A Place to Call Homeby Alexis Deacon, Viviane Schwarz
When a band of brothers outgrows the dim confines of their birthplace, there is no other choice but to set out into the world on a grand adventure. Timid and terrified at first, they soon find ingenious ways to/b>
Seven little junkyard critters venture out of their small, dark hole on a charmingly madcap quest for a new home, with laugh-out-loud results.
When a band of brothers outgrows the dim confines of their birthplace, there is no other choice but to set out into the world on a grand adventure. Timid and terrified at first, they soon find ingenious ways to simulate the safety of their familiar hole. They bravely cross a muddy sea, climb a discarded mountain, survive an appliance-like labyrinth, and finally reach the edge of the world. What will they see there, and will they ever find a place they can call their own? Loaded with visual humor and breathless commentary by the intrepid crew, this comic book-style tale of solidarity and daring will have readers giggling, cheering, and ready to see the world in a new way.
Comic-book panels, speech bubbles and rapid-fire dialogue heighten the humor that builds during the brothers' tiny odyssey. Before setting out, the pear-shaped critters cover their cowardly heads with dish gloves, a tea cup, a boot, a paper towel roll, a lampshade and a faucet to recreate the reassuring darkness of their hole. Seeing little, they grossly misinterpret every juncture of their journey. A mud puddle could only be the vast ocean; a desk, a mountain; a pile of dirt, a desert; the edge of a rusted-out dryer must be the end of the world. Intermittently, one little guy blindly calls out, "Brother?"—a sweet touch and a dependable giggle. Hysteria builds and readers hustle to keep up with the jumpy dialogue between seven furry speakers and the often-cluttered illustrations, which somehow seem both static (all the head pieces appear in yellow, all the animals' bodies look very similar) and also busy with incremental changes. When a dog snatches one of the brothers, effective double-page spreads bring great dramatic crescendos, laughs and a rest for readers' eyes. Kids will cheer as the brothers use their heads (and head gear) to subdue the beast and finally muster the courage to find a home out of the junkyard, out in the open.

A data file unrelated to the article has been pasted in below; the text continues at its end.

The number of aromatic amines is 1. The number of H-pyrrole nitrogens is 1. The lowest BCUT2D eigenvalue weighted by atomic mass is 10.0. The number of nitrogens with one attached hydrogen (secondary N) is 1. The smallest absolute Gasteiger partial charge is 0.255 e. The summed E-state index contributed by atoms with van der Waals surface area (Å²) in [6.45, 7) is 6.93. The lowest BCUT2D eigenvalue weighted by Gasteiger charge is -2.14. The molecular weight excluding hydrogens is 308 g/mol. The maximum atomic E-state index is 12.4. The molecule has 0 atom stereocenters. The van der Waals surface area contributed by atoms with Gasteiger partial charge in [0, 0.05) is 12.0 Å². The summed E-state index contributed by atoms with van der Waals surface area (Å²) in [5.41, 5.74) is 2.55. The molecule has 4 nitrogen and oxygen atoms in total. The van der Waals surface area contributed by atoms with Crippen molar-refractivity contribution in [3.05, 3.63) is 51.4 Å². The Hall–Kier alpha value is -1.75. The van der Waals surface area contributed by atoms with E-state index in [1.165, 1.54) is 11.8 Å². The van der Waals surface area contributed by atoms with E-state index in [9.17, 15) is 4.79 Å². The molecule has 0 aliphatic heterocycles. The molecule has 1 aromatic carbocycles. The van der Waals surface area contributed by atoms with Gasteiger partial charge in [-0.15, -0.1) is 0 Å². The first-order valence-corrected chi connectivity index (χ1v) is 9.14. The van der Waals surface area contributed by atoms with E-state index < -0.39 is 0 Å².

Fast-paced with wit and heart, this ridiculous rodent road-trip will appeal to future comic-book lovers—and anyone part of a tight band of brothers (or sisters). (Picture book. 4-8)
- Candlewick Press
- Publication date:
- Product dimensions:
- 11.50(w) x 9.90(h) x 0.40(d)
- Age Range:
- 3 - 7 Years
Meet the Author
Alexis Deacon is an acclaimed author and illustrator. Beegu and Jitterbug Jam, both of which he illustrated, were named as New York Times Best Illustrated Children’s Books of the Year. He lives in London.
Viviane Schwarz is the author-illustrator of There Are Cats in This Book, which was shortlisted for the Kate Greenaway medal, and There Are No Cats in This Book. She lives in London.
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